I've heard that rockets accelerate fastest when travelling horizontally to the ground, not downwards or upwards. Is that true, and why?
Rory Alsop explained why the idea is wrong, but it may originated from the following reasoning.
When a space rocket takes of, it does so vertically. At that time it is fully loaded with fuel and hence its acceleration is slow. When you watch a video of a space rocket take-off, it seems to crawl along the launch tower.
However, in order to achieve orbit, the rocket has to travel 7 km/sec horizontally. To achieve that, after a while the rocket's path starts to curve towards the horizontal. At that point the first stage may already have dropped off and a large amount of fuel has been burned, so the rocket is a lot lighter. Because the acceleration is inversely proportional to the mass the rocket will be accelerating significantly faster at that point. At the same time, because the rocket is now fairly high up, the air pressure has dropped significantly, and the reduced drag also increases acceleration.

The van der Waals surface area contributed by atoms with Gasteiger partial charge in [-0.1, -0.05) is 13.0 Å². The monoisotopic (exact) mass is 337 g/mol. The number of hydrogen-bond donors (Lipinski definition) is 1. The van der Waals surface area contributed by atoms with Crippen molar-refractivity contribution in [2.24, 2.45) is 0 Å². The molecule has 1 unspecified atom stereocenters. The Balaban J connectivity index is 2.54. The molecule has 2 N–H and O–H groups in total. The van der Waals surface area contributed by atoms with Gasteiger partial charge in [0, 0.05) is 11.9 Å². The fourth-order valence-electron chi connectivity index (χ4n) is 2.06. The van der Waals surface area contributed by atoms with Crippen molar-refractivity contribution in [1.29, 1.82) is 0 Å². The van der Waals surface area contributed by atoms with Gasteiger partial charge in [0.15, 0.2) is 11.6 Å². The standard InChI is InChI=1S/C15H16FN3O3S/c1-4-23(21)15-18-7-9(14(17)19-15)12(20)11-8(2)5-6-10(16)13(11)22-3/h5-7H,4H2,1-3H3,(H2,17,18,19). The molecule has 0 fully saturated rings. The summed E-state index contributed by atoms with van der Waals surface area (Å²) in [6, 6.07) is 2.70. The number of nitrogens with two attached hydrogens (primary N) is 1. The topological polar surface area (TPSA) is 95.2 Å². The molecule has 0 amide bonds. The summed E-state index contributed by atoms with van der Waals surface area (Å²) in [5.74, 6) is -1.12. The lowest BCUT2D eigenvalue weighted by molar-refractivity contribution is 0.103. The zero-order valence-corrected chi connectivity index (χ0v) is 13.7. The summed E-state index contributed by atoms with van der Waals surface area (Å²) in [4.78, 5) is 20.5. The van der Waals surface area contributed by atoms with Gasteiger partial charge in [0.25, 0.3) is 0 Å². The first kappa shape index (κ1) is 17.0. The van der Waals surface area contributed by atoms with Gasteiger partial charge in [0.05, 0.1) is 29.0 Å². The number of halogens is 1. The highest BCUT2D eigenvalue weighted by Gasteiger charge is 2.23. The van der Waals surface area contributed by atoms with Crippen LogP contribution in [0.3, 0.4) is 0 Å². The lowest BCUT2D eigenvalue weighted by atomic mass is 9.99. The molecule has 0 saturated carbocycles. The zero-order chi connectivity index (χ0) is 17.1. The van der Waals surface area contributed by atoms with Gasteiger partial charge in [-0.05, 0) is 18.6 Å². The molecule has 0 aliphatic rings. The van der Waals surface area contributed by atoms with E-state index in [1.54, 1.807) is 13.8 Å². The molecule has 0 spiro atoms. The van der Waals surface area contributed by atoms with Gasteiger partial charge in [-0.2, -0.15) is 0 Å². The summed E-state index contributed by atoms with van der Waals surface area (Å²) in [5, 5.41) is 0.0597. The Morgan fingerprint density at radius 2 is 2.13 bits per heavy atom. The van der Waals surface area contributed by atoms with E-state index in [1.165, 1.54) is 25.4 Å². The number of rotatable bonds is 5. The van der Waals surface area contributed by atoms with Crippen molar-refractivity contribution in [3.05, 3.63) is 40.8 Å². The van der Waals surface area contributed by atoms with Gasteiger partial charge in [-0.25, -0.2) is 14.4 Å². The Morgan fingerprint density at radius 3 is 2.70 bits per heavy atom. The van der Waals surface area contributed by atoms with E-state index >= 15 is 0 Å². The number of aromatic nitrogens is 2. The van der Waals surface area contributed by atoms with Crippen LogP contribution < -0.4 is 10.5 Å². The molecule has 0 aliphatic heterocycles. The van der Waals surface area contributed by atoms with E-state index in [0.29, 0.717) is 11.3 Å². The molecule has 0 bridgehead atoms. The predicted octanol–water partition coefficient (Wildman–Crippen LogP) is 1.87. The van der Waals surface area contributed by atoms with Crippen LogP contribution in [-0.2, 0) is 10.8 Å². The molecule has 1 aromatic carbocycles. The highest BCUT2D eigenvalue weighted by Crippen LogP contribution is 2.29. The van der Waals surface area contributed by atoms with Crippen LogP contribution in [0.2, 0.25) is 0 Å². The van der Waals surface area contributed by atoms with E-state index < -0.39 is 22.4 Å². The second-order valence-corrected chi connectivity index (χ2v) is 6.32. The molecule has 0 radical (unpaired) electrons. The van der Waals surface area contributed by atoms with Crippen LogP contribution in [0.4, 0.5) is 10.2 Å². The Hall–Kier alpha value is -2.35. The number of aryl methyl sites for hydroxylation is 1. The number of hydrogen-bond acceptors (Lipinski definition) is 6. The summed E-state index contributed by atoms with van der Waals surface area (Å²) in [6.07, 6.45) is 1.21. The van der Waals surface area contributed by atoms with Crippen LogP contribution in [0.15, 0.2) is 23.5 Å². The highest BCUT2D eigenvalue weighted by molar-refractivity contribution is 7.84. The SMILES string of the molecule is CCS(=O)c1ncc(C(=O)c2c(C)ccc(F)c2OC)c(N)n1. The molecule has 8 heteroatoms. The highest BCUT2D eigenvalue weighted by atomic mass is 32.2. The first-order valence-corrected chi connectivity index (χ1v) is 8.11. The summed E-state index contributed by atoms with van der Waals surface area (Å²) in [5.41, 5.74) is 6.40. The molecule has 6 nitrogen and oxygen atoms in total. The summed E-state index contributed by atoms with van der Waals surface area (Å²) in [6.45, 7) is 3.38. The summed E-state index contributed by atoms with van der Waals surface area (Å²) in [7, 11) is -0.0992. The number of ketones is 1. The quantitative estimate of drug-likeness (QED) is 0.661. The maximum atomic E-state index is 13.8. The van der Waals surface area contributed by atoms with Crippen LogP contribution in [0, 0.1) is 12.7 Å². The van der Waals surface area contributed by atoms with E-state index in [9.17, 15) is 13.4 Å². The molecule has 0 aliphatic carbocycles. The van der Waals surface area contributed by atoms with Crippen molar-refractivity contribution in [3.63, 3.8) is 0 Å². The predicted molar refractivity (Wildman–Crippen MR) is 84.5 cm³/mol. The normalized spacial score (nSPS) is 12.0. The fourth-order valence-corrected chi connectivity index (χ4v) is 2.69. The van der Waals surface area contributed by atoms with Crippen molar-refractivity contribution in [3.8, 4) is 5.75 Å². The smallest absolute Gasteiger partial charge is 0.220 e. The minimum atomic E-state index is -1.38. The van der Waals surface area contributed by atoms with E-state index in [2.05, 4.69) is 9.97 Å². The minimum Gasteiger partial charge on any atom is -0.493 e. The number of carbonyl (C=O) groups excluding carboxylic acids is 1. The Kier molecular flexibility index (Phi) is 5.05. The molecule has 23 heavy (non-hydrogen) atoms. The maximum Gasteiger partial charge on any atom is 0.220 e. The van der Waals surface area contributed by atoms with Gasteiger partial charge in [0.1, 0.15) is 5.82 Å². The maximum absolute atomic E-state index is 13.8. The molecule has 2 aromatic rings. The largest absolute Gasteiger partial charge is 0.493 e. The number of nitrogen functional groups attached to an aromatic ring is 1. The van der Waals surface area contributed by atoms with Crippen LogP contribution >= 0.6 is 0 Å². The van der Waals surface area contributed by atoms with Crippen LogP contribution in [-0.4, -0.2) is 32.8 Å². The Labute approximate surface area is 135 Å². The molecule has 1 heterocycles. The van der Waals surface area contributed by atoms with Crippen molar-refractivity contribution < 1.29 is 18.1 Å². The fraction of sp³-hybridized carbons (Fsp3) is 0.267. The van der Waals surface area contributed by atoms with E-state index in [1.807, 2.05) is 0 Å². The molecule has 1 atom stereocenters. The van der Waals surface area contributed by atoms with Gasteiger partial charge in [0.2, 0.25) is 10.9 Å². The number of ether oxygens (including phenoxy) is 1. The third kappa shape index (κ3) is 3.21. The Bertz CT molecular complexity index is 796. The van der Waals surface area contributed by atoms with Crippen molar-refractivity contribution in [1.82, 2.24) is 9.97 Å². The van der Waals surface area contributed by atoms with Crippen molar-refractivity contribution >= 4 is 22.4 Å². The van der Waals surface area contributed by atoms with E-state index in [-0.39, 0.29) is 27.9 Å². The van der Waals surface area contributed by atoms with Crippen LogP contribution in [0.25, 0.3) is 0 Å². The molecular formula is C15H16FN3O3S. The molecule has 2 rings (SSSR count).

Hence, the rocket accelerates faster when it is going horizontally. Somebody could then take that as meaning "faster than upwards as well as downwards"
Another issue is the is the "dynamic pressure" which is created by the speed and air-drag. Because of this, the engines may not be run at full power until past the "max-q" point. In the case of the Shuttle, the main engines ran at 65% for the first minute or so of the flight. Only then was it throttled up to 100%, increasing acceleration. See http://www.aerospaceweb.org/question/aerodynamics/q0025.shtml
Pretty straightforward, really:
- Accelerating upwards, the rocket can accelerate at T-g, where T is thrust, and g is the acceleration due to Earth's gravity.
- Accelerating downwards, the rocket can accelerate at T+g
- Accelerating horizontally, the acceleration will be T
So you can see that it will accelerate fastest downwards.
To move from one orbit to an orbit that is further out you want to add energy to your rocket. This is most efficiently done by adding thrust in the direction you are traveling.
Furthermore, in a Hohmann transfer you are making two burns. - When increasing your orbital radius this is one burn to raise your apoapsis, and one burn to raise your periapsis. The most efficient way to raise your apoapsis is to burn at periapsis, and the most efficient way to raise your periapsis is to burn at apoapsis. On both periapsis and apoapsis your trajectory is parallel to the ground, and so you get the highest efficiency when accelerating horizontally.
Less Air Resistance, and there is gravity which prevents not only prevents the rocket from moving quickly but also slows it at down (at about 9.8 meters per second squared).